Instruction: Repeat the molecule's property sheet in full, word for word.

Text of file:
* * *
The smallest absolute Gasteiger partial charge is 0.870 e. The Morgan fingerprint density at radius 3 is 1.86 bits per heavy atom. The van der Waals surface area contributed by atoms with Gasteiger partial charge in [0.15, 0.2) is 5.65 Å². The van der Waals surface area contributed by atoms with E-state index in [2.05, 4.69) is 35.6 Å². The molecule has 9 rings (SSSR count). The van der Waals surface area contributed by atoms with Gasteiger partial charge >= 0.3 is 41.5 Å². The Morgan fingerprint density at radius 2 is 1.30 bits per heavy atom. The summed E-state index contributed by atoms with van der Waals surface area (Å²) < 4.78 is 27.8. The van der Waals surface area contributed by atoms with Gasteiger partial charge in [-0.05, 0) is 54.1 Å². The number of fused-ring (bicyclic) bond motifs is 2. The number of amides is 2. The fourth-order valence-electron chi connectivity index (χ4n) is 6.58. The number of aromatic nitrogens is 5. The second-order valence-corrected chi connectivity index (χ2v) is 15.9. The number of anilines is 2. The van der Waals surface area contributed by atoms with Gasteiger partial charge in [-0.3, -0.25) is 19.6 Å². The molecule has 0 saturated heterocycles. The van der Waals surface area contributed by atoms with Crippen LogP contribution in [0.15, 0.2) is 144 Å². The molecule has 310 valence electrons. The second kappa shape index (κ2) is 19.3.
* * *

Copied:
The smallest absolute Gasteiger partial charge is 0.870 e. The Morgan fingerprint density at radius 3 is 1.86 bits per heavy atom. The van der Waals surface area contributed by atoms with Gasteiger partial charge in [0.15, 0.2) is 5.65 Å². The van der Waals surface area contributed by atoms with E-state index in [2.05, 4.69) is 35.6 Å². The molecule has 9 rings (SSSR count). The van der Waals surface area contributed by atoms with Gasteiger partial charge >= 0.3 is 41.5 Å². The Morgan fingerprint density at radius 2 is 1.30 bits per heavy atom. The summed E-state index contributed by atoms with van der Waals surface area (Å²) < 4.78 is 27.8. The van der Waals surface area contributed by atoms with Gasteiger partial charge in [-0.05, 0) is 54.1 Å². The number of fused-ring (bicyclic) bond motifs is 2. The number of amides is 2. The fourth-order valence-electron chi connectivity index (χ4n) is 6.58. The number of aromatic nitrogens is 5. The second-order valence-corrected chi connectivity index (χ2v) is 15.9. The number of anilines is 2. The van der Waals surface area contributed by atoms with Gasteiger partial charge in [-0.3, -0.25) is 19.6 Å². The molecule has 0 saturated heterocycles. The van der Waals surface area contributed by atoms with Crippen LogP contribution in [0.15, 0.2) is 144 Å². The molecule has 310 valence electrons. The second kappa shape index (κ2) is 19.3.